An Ethiopian Journal

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Ethiopian Israelis still wander in the desert

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May 8th 2015 by Steven Kaplan

The Ethiopians [in Israel] will remain in the anomalous situation of both having entered the Promised Land and continuing to wander in the desert. Forty years may not be long enough this time.

Anyone viewing the recent clashes between Ethiopian-Israeli demonstrators and local policemen in Jerusalem and Tel Aviv could not help being reminded of similar scenes taking place barely a week earlier in Baltimore. Such a clear visual link between events in two such disparate places cannot but be viewed as further testimony to the power of satellite news and globalized media. We should, however, proceed cautiously in comparing the two situation or reactions of the parties involved.

Israel’s Ethiopian population is of fairly recent origin. Beginning in 1977, small groups began to make their way to Israel through Sudan or other countries. (At the time, Israel had no diplomatic relations with Ethiopia’s Marxist military regime.) Dramatic airlifts from Sudan (1984 and ’85) and on the eve of the fall of the Marxist government (1991) brought thousands into the country. After 1991, tens of thousands more arrived. Many of these immigrants spent years in transition camps in Ethiopia while Israeli politicians debated whether descendants and relatives of those brought into the country as Jews also had the right to make aliyah (literally “to ascend”) to Israel.

Today the Ethiopian population stands at about 135,000, over a third of whom were born in Israel or arrived in the country as small children. Despite plenty of good intentions (and we all know where those lead), their integration (what is called in Israel absorption) has not been easy.

While the immediate catalyst for the latest eruption of rage was the beating of an Ethiopian soldier caught on video, there are clearly deeper structural issues at stake. Although there have been clear improvements in school performance, high school completion, employment and almost every other quantifiable measure, Ethiopians still lag behind most of the country in educational achievement and income. Moreover, while the percentage of Ethiopians who serve in the military is higher than for the general population (and in Israel this is considered a badge of success), the percentage who complete their service is comparatively low. Despite official rulings in their favor, large parts of the powerful rabbinic establishment still question the Jewishness of the Ethiopians. Almost every school year begins with “crises” as one school or another refuses to accept its planned number of Ethiopian students.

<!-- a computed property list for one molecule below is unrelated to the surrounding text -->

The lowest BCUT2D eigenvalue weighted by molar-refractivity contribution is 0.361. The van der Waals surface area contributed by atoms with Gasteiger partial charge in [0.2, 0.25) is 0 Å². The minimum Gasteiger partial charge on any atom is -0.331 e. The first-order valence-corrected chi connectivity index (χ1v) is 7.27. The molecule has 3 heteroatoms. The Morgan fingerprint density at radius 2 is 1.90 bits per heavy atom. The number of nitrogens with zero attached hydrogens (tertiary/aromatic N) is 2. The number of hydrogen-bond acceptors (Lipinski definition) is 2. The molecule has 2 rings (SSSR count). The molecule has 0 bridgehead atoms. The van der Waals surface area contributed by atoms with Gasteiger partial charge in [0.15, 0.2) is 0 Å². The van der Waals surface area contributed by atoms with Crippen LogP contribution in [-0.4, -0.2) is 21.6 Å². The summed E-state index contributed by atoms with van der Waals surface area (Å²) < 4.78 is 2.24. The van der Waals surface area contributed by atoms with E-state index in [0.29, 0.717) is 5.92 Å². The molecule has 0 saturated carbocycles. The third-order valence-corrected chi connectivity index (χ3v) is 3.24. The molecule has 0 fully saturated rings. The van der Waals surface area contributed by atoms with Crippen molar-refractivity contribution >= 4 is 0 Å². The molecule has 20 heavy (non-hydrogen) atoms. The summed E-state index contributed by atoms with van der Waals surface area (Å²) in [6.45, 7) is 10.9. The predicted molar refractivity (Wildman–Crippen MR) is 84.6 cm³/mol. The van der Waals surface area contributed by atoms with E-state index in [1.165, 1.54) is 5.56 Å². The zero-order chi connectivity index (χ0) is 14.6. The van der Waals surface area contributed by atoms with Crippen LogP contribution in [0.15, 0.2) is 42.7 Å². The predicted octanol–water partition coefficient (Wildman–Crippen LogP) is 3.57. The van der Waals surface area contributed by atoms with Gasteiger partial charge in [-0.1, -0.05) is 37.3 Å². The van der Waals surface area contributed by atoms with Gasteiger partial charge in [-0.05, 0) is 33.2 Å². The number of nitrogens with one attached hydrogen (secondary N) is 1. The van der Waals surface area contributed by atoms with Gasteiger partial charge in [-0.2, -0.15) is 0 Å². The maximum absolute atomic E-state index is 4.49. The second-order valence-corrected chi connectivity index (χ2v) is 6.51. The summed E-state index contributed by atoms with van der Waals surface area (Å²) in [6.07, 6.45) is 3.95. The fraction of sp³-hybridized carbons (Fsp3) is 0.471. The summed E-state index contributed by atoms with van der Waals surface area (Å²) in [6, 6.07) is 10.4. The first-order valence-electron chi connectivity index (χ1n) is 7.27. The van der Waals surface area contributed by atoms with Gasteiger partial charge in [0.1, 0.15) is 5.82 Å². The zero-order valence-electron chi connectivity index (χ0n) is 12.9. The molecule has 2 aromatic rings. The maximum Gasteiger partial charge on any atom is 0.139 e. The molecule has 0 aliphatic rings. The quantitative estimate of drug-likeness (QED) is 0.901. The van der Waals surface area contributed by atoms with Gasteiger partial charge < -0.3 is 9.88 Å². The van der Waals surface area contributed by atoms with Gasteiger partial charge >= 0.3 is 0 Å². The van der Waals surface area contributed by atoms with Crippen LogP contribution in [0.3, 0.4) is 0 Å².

Although it is often said that Israel is the first country to bring in people of African descent not to enslave them but to grant them equal rights as citizens, the truth is much more complex. Ethiopians were brought to Israel not merely to have equal rights but to be part of the dominant Jewish majority. Perhaps the most persistent testimony to this is that virtually any statistic available from government and nongovernment sources regarding the Ethiopians compares them not with the population as a whole but to other Jews.

For purposes of comparison, the 20 percent of the population that is Arab is invisible, and the success or failure of the Ethiopians is measured against only their Jewish counterparts. Thus while the campaigns on behalf of the Ethiopians are often voiced in terms of universal human rights, they often have a much narrower focus: equality with other Israeli Jews.

According to polls, Israelis overwhelmingly acknowledge that Ethiopians are discriminated against. This is commendable and in sharp contrast to the United States, where denial about racial discrimination is still common. At least in part, the Israeli anti-racist consensus is convenient because it limits itself to Jewish Ethiopian-Israelis.

Thus one can be anti-racist on the one hand and on the other ignore or take part in the ongoing pernicious discrimination against Arab citizens of Israel (leaving the territories out of the equation for the moment) or African migrants. Prime Minister Benjamin Netanyahu, who infamously warned of “droves” of Arab voters going to the polls during the recent election, was quick to chime in condemning the latest mistreatment of Ethiopians. “We must stand together as one against the phenomenon of racism, to denounce it and eliminate it,” he said.

Similarly, the Orthodox Sephardi party Shas has been among the most welcoming to the Ethiopians, while depicting African migrants as infiltrators who pose “no less a threat than a nuclear Iran,” as onetime party leader Eli Yishai put it. In a 2012 poll, more than 50 percent of Israelis surveyed agreed with the statement that African migrants are a “cancer on the body of the nation.” The same poll indicated that fully a third condoned violence against the migrants. Small wonder that at least some of the anti-Ethiopian violence in Israel appears to begin when police mistook Ethiopians for the “wrong” kind of African — Sudanese or Eritreans.

That said, there is no arguing that the situation of Ethiopians in Israel is difficult. Many suffer from daily slights and discrimination. Moreover, they are underrepresented in the country’s universities and key industries and overrepresented in its jails and prisons. Many are stuck in Israel’s periphery in small towns, which have poor schools and limited employment opportunities.